After reviewing several bids, the airport selected Knife River as the prime contractor for runway and taxiway reconstruction. Knife River, in turn, selected HD Fowler as the pipe supplier for the drainage project. Fowler hired Contech Engineering Solutions to supply the slot drains, and attach them to the pipes.

In addition, Wadman Corporation was awarded the contract for interior terminal improvements. Schiff and other representatives from Jviation remained on-site throughout construction.

Airport and Jviation officials developed a three-phase timeline for the project:

Phase One—July 6 to Oct. 15, 2021—included prep work, paving the extended runway safety areas, installing storm drainage trunk lines, screening and crushing on-site materials to produce aggregate base courses, and staging construction materials for Phase Two. The airport would remain open, and crews were expected to complete much of the work at night.

During Phase Two, the airport would close from April 11 to June 27, 2022, for reconstruction of the main runway (1-19) and taxiways A1 and A4. This phase, the bulk of the work, would be a 24/7 operation.

Phase Three would primarily include runway grooving and final permanent striping.

Communication Strategies

With contractors selected and a firm schedule in place, airport officials began telling stakeholders specifically what work was going to be done, and when.

The four commercial airlines that serve JAC (United, American, Delta and Alaska) were given at least one year advance notice about the runway work and an associated closure. This allowed them to adjust flight schedules into/out of nearby airports in Idaho Falls, ID; Casper, WY; and Bozeman, MT. The airport also notified several general aviation airports in the area that they might be getting more business from general aviation pilots based at JAC.

On-site rental car companies at JAC were given the option of staying open. Instead of paying their standard fixed rent to the airport, rental car operators and the restaurant paid a percentage of gross receipts during the 78-day closure. Concessionaires that closed temporarily were given rent abatements.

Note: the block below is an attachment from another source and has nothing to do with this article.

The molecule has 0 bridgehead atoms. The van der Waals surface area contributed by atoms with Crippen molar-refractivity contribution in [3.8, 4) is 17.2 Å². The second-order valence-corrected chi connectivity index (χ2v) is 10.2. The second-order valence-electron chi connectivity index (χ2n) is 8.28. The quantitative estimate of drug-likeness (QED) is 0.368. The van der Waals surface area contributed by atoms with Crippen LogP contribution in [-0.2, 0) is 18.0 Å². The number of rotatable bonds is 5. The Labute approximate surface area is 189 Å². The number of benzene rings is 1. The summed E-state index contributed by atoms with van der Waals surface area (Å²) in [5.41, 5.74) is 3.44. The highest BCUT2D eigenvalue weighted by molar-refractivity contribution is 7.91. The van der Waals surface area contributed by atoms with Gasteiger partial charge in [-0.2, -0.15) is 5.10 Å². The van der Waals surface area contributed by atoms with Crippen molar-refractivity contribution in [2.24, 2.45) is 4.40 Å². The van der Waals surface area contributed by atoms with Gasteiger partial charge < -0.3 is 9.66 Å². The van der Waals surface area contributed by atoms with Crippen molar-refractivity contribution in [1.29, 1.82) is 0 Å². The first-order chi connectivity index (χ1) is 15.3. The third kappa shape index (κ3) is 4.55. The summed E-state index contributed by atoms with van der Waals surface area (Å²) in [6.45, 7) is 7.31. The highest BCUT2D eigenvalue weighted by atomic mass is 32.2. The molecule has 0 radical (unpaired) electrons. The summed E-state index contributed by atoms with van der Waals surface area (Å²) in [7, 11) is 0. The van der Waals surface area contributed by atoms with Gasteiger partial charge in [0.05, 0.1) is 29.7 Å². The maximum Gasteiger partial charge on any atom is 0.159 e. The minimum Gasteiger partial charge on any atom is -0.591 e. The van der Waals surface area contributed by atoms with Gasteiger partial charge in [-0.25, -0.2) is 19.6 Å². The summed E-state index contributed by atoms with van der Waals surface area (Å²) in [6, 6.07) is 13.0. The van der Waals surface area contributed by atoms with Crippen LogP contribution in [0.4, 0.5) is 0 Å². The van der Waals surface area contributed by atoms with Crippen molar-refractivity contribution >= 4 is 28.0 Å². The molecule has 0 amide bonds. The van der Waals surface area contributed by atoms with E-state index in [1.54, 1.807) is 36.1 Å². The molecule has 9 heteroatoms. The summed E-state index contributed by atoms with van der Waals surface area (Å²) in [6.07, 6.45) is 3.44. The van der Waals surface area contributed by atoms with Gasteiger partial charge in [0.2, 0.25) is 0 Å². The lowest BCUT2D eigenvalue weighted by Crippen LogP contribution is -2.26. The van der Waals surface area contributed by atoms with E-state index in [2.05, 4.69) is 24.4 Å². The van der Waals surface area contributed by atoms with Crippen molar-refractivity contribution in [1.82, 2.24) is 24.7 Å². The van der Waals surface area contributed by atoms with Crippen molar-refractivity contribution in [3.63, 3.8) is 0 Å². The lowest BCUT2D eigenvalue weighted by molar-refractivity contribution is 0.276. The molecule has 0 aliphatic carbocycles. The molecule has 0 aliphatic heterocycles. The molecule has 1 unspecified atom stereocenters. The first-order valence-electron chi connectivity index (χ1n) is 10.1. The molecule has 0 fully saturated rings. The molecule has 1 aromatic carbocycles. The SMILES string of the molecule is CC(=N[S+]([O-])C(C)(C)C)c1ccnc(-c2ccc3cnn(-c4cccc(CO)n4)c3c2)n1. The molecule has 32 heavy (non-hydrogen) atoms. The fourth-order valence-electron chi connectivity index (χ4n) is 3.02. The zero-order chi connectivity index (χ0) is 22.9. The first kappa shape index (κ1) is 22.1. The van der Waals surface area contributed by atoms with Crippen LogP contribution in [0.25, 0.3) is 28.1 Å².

Several months before construction began, senior staff, including Elwood, gave informational presentations to local organizations and homeowners. “Meeting with our close neighbors was especially important to convey construction schedules and set realistic expectations during the project phases,” says Megan Jenkins, the airport’s communications manager. “Neighbors were given a direct point of contact for questions. The airport also created a projects page on its website that included timelines, work schedules and other related news.”

Throughout construction, the airport communications team worked with Jviation and local communications firms to produce a social media campaign, a video blog series, and a radio show called the Airport Report to keep the community up to date on progress and share environmental measures about the project. 

facts&figures

Project: Runway Reconstruction

Location: Jackson Hole (WY) Airport

2019 Operations: 27,000

Commercial Airlines: Alaska; American; Delta; United

Project Cost: $43.8 million

Runway Funding: FAA; airport improvement funds 

Prep Work, Drainage Improvements & Paving Extended Runway Safety Area: July 6 to Oct. 15, 2021

Runway Reconstruction: April 11 to June 27, 2022

Grooving & Striping: Aug. through early Sept., 2022

Engineer of Record/Consultant: Jviation

Prime Construction Contractor: Knife River

Storm Drainage System: Contech

Pipe Supplier: HD Fowler